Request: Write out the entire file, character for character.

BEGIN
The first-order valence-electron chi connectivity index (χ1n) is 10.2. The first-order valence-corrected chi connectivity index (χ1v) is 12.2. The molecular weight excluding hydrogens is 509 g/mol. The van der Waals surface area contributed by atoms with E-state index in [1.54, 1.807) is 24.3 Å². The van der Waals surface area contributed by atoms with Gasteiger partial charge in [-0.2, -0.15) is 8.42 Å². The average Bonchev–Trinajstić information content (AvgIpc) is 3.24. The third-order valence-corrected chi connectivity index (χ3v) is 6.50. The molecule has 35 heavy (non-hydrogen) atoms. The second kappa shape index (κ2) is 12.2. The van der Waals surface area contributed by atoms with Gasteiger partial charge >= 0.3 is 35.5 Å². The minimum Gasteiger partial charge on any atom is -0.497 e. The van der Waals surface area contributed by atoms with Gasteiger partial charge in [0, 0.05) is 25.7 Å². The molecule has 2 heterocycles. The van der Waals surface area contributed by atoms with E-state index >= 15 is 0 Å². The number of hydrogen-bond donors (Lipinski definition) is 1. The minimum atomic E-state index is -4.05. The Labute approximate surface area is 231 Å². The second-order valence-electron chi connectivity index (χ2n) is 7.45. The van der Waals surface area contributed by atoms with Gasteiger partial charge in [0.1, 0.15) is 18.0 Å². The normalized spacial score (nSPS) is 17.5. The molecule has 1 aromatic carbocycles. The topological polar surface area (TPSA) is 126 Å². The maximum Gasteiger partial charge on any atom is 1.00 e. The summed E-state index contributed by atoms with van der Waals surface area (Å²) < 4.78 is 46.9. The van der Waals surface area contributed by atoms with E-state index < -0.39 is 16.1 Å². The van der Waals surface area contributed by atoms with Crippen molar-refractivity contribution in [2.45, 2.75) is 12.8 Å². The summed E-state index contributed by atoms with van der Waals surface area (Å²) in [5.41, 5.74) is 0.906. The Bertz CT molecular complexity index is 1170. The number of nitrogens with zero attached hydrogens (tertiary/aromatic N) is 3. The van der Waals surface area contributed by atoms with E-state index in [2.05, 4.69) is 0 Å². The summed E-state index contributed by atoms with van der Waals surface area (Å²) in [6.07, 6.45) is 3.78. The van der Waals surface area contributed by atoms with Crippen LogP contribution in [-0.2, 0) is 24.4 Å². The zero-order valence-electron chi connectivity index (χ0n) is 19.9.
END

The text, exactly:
The first-order valence-electron chi connectivity index (χ1n) is 10.2. The first-order valence-corrected chi connectivity index (χ1v) is 12.2. The molecular weight excluding hydrogens is 509 g/mol. The van der Waals surface area contributed by atoms with E-state index in [1.54, 1.807) is 24.3 Å². The van der Waals surface area contributed by atoms with Gasteiger partial charge in [-0.2, -0.15) is 8.42 Å². The average Bonchev–Trinajstić information content (AvgIpc) is 3.24. The third-order valence-corrected chi connectivity index (χ3v) is 6.50. The molecule has 35 heavy (non-hydrogen) atoms. The second kappa shape index (κ2) is 12.2. The van der Waals surface area contributed by atoms with Gasteiger partial charge >= 0.3 is 35.5 Å². The minimum Gasteiger partial charge on any atom is -0.497 e. The van der Waals surface area contributed by atoms with Gasteiger partial charge in [0, 0.05) is 25.7 Å². The molecule has 2 heterocycles. The van der Waals surface area contributed by atoms with E-state index >= 15 is 0 Å². The number of hydrogen-bond donors (Lipinski definition) is 1. The minimum atomic E-state index is -4.05. The Labute approximate surface area is 231 Å². The second-order valence-electron chi connectivity index (χ2n) is 7.45. The van der Waals surface area contributed by atoms with Gasteiger partial charge in [0.1, 0.15) is 18.0 Å². The normalized spacial score (nSPS) is 17.5. The molecule has 1 aromatic carbocycles. The topological polar surface area (TPSA) is 126 Å². The maximum Gasteiger partial charge on any atom is 1.00 e. The summed E-state index contributed by atoms with van der Waals surface area (Å²) < 4.78 is 46.9. The van der Waals surface area contributed by atoms with E-state index < -0.39 is 16.1 Å². The van der Waals surface area contributed by atoms with Crippen molar-refractivity contribution in [2.45, 2.75) is 12.8 Å². The summed E-state index contributed by atoms with van der Waals surface area (Å²) in [5.41, 5.74) is 0.906. The Bertz CT molecular complexity index is 1170. The number of nitrogens with zero attached hydrogens (tertiary/aromatic N) is 3. The van der Waals surface area contributed by atoms with E-state index in [2.05, 4.69) is 0 Å². The summed E-state index contributed by atoms with van der Waals surface area (Å²) in [6.07, 6.45) is 3.78. The van der Waals surface area contributed by atoms with Crippen LogP contribution in [-0.2, 0) is 24.4 Å². The zero-order valence-electron chi connectivity index (χ0n) is 19.9.